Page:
For most film photographers shooting in the digital age, photos made on film are nearly always digitized. It’s a necessary step in the modern film photography workflow. But the number of digitizing options available to the home developer are few, and many of these can be unsatisfying or downright prohibitive. A company called Negative Supply wants to change this with a new product – the Film Carrier MK1.
Current Digitization Options and their Pros and Cons
At the lowest end of the price and quality scale exist scanners like the Kodak Scanza, which saves scans as JPG files but doesn’t offer a sensor of high enough quality to match the definition or dynamic range of better scanners. In fact, the Scanza’s product listings even recommend a flatbed scanner if users are looking to get “high quality” digitization.
Flatbeds, possibly the next best option offering respectable image quality, miss the mark in other ways. The workflow is painstakingly slow, the negative holders often don’t hold the negatives as flat as desired, and the reproduction of film characteristics do not regularly hold up (grain detail can be lost, color can be flat, sharpness and depth can be lacking). Not to mention price – at the top end (say, an Epson V850) we’ll be dropping a grand.
In my experience with the V600, my scans were only ever fine. I never ended up investing in better film holders or ANR glass, because doing so felt like giving into the sunk cost fallacy – I wasn’t happy, why invest more into a process that wasn’t making me love film more? I quickly became dissatisfied and moved on.
One rung higher we find dedicated 135 or 120 scanners such as the Plustek models. One of our authors, Dustin Vaughn-Luma, reviewed the Plustek OpticFilm 120 to only lackluster results – yes, the image quality was better than what he was getting with a flatbed, but the entire workflow made him think the enterprise was better off abandoned.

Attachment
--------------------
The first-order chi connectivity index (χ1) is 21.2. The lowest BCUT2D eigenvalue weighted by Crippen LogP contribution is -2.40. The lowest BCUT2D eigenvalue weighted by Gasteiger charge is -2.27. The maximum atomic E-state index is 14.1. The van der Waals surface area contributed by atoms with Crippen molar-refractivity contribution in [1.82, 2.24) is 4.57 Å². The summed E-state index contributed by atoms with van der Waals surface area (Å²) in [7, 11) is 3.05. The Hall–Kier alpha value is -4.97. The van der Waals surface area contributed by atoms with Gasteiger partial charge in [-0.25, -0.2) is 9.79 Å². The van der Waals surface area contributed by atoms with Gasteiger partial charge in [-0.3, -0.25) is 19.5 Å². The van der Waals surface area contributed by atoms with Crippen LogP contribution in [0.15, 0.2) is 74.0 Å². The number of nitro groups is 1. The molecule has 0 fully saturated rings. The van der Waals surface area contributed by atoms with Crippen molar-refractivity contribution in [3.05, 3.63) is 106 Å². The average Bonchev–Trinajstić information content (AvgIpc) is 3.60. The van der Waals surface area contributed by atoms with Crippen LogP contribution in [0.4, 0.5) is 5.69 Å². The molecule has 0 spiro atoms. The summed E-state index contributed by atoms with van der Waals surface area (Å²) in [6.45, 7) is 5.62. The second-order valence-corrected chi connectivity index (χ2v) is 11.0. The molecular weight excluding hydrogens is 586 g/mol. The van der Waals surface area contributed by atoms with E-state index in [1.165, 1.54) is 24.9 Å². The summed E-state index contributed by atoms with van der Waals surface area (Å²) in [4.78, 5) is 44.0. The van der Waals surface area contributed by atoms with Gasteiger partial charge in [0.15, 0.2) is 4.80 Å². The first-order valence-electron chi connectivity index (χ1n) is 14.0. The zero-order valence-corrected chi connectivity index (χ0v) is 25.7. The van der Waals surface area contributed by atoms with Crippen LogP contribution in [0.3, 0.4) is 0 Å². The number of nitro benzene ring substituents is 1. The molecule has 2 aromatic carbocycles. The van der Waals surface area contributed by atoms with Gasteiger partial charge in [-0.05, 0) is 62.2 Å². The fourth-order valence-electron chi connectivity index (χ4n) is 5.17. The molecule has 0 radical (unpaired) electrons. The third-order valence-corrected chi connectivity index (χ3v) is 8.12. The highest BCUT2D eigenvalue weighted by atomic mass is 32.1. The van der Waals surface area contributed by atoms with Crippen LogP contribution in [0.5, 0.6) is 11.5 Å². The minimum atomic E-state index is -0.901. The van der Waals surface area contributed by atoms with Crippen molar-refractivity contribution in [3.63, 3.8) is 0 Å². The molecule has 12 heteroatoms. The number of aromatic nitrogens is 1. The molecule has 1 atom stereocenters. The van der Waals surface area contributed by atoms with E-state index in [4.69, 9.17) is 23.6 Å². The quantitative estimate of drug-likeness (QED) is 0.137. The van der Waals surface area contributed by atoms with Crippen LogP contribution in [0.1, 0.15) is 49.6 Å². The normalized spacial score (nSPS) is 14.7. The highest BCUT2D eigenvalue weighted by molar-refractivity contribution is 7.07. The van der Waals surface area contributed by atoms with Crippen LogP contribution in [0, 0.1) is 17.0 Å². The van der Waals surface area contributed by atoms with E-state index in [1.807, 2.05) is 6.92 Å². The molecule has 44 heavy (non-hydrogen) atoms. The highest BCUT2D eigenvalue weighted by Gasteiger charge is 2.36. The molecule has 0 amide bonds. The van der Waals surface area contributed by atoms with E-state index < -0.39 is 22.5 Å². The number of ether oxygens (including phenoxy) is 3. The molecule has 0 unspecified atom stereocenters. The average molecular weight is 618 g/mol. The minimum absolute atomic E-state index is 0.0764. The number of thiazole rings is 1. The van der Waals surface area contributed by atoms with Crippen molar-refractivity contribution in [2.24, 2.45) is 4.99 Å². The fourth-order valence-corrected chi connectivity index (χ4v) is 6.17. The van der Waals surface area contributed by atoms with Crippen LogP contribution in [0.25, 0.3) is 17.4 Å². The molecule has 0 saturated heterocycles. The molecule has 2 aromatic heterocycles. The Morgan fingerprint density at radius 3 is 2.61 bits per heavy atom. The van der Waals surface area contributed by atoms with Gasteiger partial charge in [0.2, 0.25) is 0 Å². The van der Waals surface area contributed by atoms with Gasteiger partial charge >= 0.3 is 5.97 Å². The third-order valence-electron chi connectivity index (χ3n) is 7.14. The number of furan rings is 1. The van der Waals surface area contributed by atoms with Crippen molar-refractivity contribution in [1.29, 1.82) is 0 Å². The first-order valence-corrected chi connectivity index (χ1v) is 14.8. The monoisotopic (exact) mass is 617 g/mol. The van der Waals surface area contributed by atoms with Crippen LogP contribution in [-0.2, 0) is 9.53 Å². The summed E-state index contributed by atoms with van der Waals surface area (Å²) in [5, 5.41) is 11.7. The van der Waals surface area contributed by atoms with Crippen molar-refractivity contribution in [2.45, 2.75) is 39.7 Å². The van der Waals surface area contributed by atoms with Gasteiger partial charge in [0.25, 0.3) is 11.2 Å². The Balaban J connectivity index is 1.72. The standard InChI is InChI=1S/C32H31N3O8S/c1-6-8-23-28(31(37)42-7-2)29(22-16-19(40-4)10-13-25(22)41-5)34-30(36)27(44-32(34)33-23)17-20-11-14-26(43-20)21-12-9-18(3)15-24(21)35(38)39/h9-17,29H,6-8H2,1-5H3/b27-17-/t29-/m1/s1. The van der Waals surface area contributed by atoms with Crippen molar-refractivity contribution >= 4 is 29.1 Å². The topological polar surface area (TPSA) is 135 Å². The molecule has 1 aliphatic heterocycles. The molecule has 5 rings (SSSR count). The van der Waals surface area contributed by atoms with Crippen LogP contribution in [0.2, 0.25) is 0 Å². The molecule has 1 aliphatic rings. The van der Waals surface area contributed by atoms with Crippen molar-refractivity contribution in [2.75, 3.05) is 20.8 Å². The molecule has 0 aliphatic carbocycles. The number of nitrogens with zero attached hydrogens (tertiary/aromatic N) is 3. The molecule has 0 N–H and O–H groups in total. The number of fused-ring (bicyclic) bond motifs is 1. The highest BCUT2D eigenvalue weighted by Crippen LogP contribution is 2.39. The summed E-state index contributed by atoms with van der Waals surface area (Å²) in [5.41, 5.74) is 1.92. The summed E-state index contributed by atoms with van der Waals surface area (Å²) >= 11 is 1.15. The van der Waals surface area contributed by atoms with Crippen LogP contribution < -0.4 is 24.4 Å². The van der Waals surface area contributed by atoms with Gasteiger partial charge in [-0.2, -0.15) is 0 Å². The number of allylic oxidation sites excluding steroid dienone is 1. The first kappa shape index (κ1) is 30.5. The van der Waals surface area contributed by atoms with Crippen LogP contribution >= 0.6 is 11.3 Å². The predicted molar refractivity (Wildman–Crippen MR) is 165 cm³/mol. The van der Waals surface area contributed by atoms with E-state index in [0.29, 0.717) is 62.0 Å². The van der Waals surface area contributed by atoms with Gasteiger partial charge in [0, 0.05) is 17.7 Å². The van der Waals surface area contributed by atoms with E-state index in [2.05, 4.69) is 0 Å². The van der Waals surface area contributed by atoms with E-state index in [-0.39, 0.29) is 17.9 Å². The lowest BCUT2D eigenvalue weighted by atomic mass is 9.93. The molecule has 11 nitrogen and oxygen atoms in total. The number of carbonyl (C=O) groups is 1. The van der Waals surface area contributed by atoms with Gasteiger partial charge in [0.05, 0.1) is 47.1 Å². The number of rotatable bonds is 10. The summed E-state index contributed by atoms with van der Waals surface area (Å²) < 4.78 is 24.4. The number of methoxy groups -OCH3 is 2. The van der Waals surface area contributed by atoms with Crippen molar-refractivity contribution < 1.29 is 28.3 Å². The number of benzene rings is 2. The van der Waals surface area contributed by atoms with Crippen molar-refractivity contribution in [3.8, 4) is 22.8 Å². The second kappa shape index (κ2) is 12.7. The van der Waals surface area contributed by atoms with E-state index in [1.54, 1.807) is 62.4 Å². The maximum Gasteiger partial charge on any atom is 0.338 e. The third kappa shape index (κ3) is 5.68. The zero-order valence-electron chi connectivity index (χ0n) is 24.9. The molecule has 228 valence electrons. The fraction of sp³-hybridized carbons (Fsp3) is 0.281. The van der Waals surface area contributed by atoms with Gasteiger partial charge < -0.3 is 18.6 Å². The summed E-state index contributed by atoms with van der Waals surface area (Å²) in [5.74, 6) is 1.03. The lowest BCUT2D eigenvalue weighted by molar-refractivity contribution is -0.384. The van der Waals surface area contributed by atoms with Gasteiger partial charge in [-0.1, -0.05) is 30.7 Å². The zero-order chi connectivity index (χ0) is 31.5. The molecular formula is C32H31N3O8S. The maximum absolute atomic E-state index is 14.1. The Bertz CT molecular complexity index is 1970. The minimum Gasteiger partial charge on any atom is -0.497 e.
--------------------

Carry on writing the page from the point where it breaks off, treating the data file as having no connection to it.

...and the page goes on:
Another level upward we find older dedicated scanners like the Nikon Coolscan or the Nexlab/Kodak Pakon. These, especially the Pakon, can run close to a $1,000 again on the high end of the spectrum and at least several hundred on the low end. Not to mention, we quickly run into frustrations with essentially retrofitting old hardware and software to run on new computers. With the Pakon, the resolution is fairly low and the scanner cannot truly handle E6 or black-and-white film.
Finally, we begin to top out at the premier dedicated film scanners. Here we have scanners like the Noritsu, the Fuji Frontier, and Imacon/Hasselblad scanners. These, in particular the Imacon/Hasselblad scanners, produce outstanding results. For the Noritsus, expect to be out about a grand or four. For the Fuji, expect to be out upwards of six thousand. And for the Imacon and Hasselblad scanners, you could be paying over $10,000. No one will be buying one of these unless they’re interested in opening a lab and selling scanning services.
But even if a regular shooter buys in and can justify the jaw-dropping financial investment into one of these famed machines, he or she may still be out of luck – the scanners do not handle the color characteristics of E6 as well as they do the negative conversion of C41.